Fire officials acknowledge the risk involved in the plan, but they say that if residents are armed with education, they can safely defend their own homes in the midst of a wildfire.
The images of flames heading toward a Yorba Linda neighborhood are still fresh in mind of resident Jim Holmes.
"I was evacuated, and I tried to get back up into our area, and they wouldn't let me come back," Holmes said.
He said he would have lost his home in last November's wildfires if it weren't for his neighbors, who decided to stay and fight the flying embers on their own.
"If it wasn't for their efforts, I mean, we could have lost our homes," Holmes said.
Stories like these have fire agencies across the state considering the leave early or stay and defend plan, a strategy that has proven successful for fire departments in other parts of the world.
Battalion Chief Kris Concepcion from the Orange County Fire Authority said the concept has worked in Australia for the last 20 to 30 years.
"What we're doing is we're taking that concept, modifying it as it pertains to us here in the United States," he said.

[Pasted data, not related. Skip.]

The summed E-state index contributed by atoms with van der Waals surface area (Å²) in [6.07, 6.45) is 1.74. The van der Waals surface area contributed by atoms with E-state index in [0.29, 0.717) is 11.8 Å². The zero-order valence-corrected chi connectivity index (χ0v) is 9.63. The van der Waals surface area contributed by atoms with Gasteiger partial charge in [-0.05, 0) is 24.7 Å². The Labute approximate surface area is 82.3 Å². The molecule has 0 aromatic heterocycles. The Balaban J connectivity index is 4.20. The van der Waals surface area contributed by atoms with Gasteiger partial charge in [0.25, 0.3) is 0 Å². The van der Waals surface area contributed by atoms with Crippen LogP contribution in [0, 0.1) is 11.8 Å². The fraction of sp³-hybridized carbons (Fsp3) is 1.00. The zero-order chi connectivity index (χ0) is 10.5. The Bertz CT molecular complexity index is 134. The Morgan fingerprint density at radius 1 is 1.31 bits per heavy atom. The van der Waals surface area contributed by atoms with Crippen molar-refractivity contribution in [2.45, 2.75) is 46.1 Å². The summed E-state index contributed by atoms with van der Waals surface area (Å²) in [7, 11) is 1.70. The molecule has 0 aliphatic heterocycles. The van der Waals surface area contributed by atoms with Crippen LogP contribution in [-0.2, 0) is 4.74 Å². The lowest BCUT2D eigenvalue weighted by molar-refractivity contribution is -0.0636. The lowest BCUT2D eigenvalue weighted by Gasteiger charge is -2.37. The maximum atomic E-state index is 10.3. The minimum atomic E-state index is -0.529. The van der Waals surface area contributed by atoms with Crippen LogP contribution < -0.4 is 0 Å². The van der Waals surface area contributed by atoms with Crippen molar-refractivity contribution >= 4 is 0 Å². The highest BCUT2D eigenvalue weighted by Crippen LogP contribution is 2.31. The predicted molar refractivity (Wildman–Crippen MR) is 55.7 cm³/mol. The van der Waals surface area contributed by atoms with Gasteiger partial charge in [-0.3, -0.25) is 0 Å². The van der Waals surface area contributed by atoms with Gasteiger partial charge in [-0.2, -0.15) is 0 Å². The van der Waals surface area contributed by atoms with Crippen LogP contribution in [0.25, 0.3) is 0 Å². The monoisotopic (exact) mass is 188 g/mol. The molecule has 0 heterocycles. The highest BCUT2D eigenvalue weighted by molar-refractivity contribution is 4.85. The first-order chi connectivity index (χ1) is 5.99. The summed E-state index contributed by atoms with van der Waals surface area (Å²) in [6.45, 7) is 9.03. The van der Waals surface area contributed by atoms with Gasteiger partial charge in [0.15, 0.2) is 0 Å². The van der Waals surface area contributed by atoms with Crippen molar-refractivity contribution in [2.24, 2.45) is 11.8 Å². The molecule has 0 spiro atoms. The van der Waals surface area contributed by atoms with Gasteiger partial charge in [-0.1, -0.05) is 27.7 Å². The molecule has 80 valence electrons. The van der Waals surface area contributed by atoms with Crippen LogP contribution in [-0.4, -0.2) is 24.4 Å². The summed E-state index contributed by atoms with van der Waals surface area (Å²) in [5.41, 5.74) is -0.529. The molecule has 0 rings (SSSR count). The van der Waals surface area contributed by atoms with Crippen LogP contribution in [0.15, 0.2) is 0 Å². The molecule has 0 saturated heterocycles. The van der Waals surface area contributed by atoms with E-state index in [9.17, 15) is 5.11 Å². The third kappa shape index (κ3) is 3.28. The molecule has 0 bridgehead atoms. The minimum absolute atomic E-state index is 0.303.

Concepcion also said that since so many homeowners refuse to evacuate, it makes sense to develop a plan to help protect their homes in the safest way possible.
Educational tools are already in the works to teach residents about fire-resistant products for their homes and the importance of defensible space.
But not everyone is sold on the idea.
The president of the United Firefighters of L.A. city Pat McOsker said in a statement, "People will make the decision to stay and then when the 40-foot wall of flames comes toward them, they will want to get out, and we will have a disaster."
Orange County fire officials say that's where education comes in.
Top fire officials from across Southern California will meet Wednesday to discuss the possibility of implementing this type of evacuation policy.
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